A new study of desert tortoise populations in the western Mojave Desert shows that the reptiles fare better when they're protected from off-road vehicles and grazing livestock. The study, with veteran U.S. Geological Survey tortoise biologist Kristin Berry as lead author, shows that tortoises in an area where neither vehicles nor livestock have been permitted thrive in greater numbers, and with lower death rates, than their counterparts in unprotected areas.
That may seem like a bit of a no-brainer, but the issue of livestock grazing and tortoises achieved national prominence earlier this year, when Nevada rancher Cliven Bundy hit the news for resisting confiscation of about 900 cattle he was grazing illegally on critical habitat for the tortoise in southern Nevada. Supporters of the rancher suggested that cattle actually benefit desert tortoises by processing desert plants into an easier-to-digest form -- in other words, suggesting that torts thrive on a diet of cow flops.
Few herpetologists take that idea seriously, and now Berry et al's study adds more data to the pile, supporting the idea that the best way to protect tortoises is to leave their habitat intact and protected.
In the study, published in the December 2014 issue of Herpetological Monographs, Berry and her USGS colleagues Lisa Lyren, and Julie Yee, along with Tracy Bailey of the Desert Tortoise Council, studied 240 plots of about an acre and a half each in the western Mojave Desert between the town of Mojave and city of Ridgecrest. A third of the study sites were in the Desert Tortoise Research Natural Area northeast of California City, which has been fenced off and thus protected from livestock and vehicle traffic since 1980.
Another third were in critical habitat for the tortoise in the same region. Since critical habitat for the federally Threatened tortoise was designated in 1994, parts of the critical habitat area studied by Berry and her colleagues have periodically been closed to vehicle traffic and grazing. However, that protection has been temporary and incomplete, and the land in question has also been grazed by domestic sheep and used as the site of off-road events with more than 10,000 vehicles participating.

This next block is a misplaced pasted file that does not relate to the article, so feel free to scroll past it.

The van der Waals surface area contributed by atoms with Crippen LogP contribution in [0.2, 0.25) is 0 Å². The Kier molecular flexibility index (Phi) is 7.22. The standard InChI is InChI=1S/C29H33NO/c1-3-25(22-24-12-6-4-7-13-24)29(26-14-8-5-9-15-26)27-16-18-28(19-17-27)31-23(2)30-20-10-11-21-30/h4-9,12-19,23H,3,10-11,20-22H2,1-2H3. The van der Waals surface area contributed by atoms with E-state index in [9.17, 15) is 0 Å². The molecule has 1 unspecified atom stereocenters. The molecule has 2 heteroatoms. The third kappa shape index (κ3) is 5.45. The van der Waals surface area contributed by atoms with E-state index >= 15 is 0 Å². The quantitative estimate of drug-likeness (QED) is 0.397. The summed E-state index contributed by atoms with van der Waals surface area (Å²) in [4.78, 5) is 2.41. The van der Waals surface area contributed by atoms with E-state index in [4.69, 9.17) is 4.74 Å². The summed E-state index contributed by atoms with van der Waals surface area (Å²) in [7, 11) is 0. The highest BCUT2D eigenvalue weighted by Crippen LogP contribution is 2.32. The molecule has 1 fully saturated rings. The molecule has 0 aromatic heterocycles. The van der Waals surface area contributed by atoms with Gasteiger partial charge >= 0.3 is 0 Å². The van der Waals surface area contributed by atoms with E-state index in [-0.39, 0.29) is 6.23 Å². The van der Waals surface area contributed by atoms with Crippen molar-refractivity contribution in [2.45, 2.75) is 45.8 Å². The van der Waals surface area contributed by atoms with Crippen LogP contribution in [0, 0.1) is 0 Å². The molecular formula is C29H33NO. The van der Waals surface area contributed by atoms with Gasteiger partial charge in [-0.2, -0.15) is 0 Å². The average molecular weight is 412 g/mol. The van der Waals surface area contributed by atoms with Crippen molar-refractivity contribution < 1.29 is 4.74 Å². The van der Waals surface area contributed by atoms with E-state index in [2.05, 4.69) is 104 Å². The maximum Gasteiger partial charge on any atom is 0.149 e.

The final third of the study plots were on private land in the California City-Randsburg area that have not been protected from vehicles, grazing, or other uses potentially detrimental to the tortoise.
On all 240 plots the team counted live tortoises they encountered, as well as tortoise sign (mainly burrows and scat) and remains of dead tortoises. They also tallied evidence of human activity such as tire tracks, sheep dung and other evidence of grazing, lead shot or other and trash, as well as evidence of ravens and mammalian predators of tortoises.
The results showed a distinct difference between the long-protected habitat in the Desert Tortoise Research Natural Area and either the critical habitat or unprotected private lands. Twelve of the 17 live tortoises found on all 240 study plots were found within the Natural Area, with two on critical habitat plots and three on private lands. The fully protected area had a fewer dead tortoises for each live one than the critical habitat area, with 22 remains of tortoises in the protected sites (1.8 dead tortoises per live tortoise) compared to 23 dead tortoises on the critical habitat sites, which works out to almost 12 dead tortoises for each live one.
The authors suggest that both sheep grazing and off-road vehicle use may harm tortoise populations not only directly through trampling tortoises and collapsing burrows, but by reducing the amount of seasonal food available to the tortoises. Off-road vehicles do so by crushing plants before they can set seed, changing soil structure and introducing exotic grasses and herbs that compete with native vegetation but provide less nutritive value to the tortoises. Sheep do all of the above as well, and they also eat those valuable tortoise food plants, which means the tortoises can't.